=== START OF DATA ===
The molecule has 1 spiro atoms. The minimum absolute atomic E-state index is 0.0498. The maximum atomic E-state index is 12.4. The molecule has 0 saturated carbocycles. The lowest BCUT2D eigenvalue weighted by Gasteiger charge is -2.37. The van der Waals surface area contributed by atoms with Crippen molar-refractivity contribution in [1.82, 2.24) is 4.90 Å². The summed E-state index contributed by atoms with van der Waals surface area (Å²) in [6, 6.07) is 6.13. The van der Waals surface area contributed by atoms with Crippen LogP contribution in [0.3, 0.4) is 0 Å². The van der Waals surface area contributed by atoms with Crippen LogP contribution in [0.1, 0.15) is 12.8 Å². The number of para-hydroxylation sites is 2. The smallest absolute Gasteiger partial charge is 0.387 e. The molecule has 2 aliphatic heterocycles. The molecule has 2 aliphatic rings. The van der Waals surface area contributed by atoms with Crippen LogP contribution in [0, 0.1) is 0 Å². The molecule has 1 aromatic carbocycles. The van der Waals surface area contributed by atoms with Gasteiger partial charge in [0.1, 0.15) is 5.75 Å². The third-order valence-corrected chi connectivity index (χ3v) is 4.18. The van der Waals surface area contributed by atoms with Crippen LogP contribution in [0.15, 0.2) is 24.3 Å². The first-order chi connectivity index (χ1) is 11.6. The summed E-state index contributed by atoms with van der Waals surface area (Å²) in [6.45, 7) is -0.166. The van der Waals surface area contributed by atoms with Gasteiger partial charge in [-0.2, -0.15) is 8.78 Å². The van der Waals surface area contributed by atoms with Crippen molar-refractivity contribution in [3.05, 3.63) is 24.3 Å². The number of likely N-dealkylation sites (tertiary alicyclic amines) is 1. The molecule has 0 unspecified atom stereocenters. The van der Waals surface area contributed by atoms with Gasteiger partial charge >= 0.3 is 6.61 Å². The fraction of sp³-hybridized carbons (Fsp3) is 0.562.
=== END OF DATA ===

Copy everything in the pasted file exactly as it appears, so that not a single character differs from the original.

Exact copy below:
The molecule has 1 spiro atoms. The minimum absolute atomic E-state index is 0.0498. The maximum atomic E-state index is 12.4. The molecule has 0 saturated carbocycles. The lowest BCUT2D eigenvalue weighted by Gasteiger charge is -2.37. The van der Waals surface area contributed by atoms with Crippen molar-refractivity contribution in [1.82, 2.24) is 4.90 Å². The summed E-state index contributed by atoms with van der Waals surface area (Å²) in [6, 6.07) is 6.13. The van der Waals surface area contributed by atoms with Crippen LogP contribution in [0.3, 0.4) is 0 Å². The van der Waals surface area contributed by atoms with Crippen LogP contribution in [0.1, 0.15) is 12.8 Å². The number of para-hydroxylation sites is 2. The smallest absolute Gasteiger partial charge is 0.387 e. The molecule has 2 aliphatic heterocycles. The molecule has 2 aliphatic rings. The van der Waals surface area contributed by atoms with Crippen LogP contribution in [0, 0.1) is 0 Å². The molecule has 1 aromatic carbocycles. The van der Waals surface area contributed by atoms with Gasteiger partial charge in [0.1, 0.15) is 5.75 Å². The third-order valence-corrected chi connectivity index (χ3v) is 4.18. The van der Waals surface area contributed by atoms with Crippen LogP contribution in [0.15, 0.2) is 24.3 Å². The first-order chi connectivity index (χ1) is 11.6. The summed E-state index contributed by atoms with van der Waals surface area (Å²) in [6.45, 7) is -0.166. The van der Waals surface area contributed by atoms with Gasteiger partial charge in [-0.2, -0.15) is 8.78 Å². The van der Waals surface area contributed by atoms with Crippen molar-refractivity contribution in [3.05, 3.63) is 24.3 Å². The number of likely N-dealkylation sites (tertiary alicyclic amines) is 1. The molecule has 0 unspecified atom stereocenters. The van der Waals surface area contributed by atoms with Gasteiger partial charge >= 0.3 is 6.61 Å². The fraction of sp³-hybridized carbons (Fsp3) is 0.562.